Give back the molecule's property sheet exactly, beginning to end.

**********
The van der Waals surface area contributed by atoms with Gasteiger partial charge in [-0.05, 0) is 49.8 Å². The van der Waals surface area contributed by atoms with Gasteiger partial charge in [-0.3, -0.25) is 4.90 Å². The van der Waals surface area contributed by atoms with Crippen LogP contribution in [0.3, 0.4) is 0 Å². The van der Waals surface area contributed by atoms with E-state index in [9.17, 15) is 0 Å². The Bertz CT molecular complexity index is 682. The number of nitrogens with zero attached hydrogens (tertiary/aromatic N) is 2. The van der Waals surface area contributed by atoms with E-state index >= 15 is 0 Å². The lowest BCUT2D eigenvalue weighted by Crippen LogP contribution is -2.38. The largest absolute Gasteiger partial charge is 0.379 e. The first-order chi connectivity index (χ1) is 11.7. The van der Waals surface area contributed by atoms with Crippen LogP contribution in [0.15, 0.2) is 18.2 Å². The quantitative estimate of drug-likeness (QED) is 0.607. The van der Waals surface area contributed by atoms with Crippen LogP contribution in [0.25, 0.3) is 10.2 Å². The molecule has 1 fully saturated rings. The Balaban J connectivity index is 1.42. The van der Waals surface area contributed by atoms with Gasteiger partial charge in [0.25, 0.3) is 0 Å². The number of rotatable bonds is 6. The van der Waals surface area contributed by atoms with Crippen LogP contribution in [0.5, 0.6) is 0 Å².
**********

The van der Waals surface area contributed by atoms with Gasteiger partial charge in [-0.05, 0) is 49.8 Å². The van der Waals surface area contributed by atoms with Gasteiger partial charge in [-0.3, -0.25) is 4.90 Å². The van der Waals surface area contributed by atoms with Crippen LogP contribution in [0.3, 0.4) is 0 Å². The van der Waals surface area contributed by atoms with E-state index in [9.17, 15) is 0 Å². The Bertz CT molecular complexity index is 682. The number of nitrogens with zero attached hydrogens (tertiary/aromatic N) is 2. The van der Waals surface area contributed by atoms with E-state index >= 15 is 0 Å². The lowest BCUT2D eigenvalue weighted by Crippen LogP contribution is -2.38. The largest absolute Gasteiger partial charge is 0.379 e. The first-order chi connectivity index (χ1) is 11.7. The van der Waals surface area contributed by atoms with Crippen LogP contribution in [0.15, 0.2) is 18.2 Å². The quantitative estimate of drug-likeness (QED) is 0.607. The van der Waals surface area contributed by atoms with Crippen LogP contribution in [0.25, 0.3) is 10.2 Å². The molecule has 1 fully saturated rings. The Balaban J connectivity index is 1.42. The van der Waals surface area contributed by atoms with Gasteiger partial charge in [0.25, 0.3) is 0 Å². The number of rotatable bonds is 6. The van der Waals surface area contributed by atoms with Crippen LogP contribution in [0.5, 0.6) is 0 Å².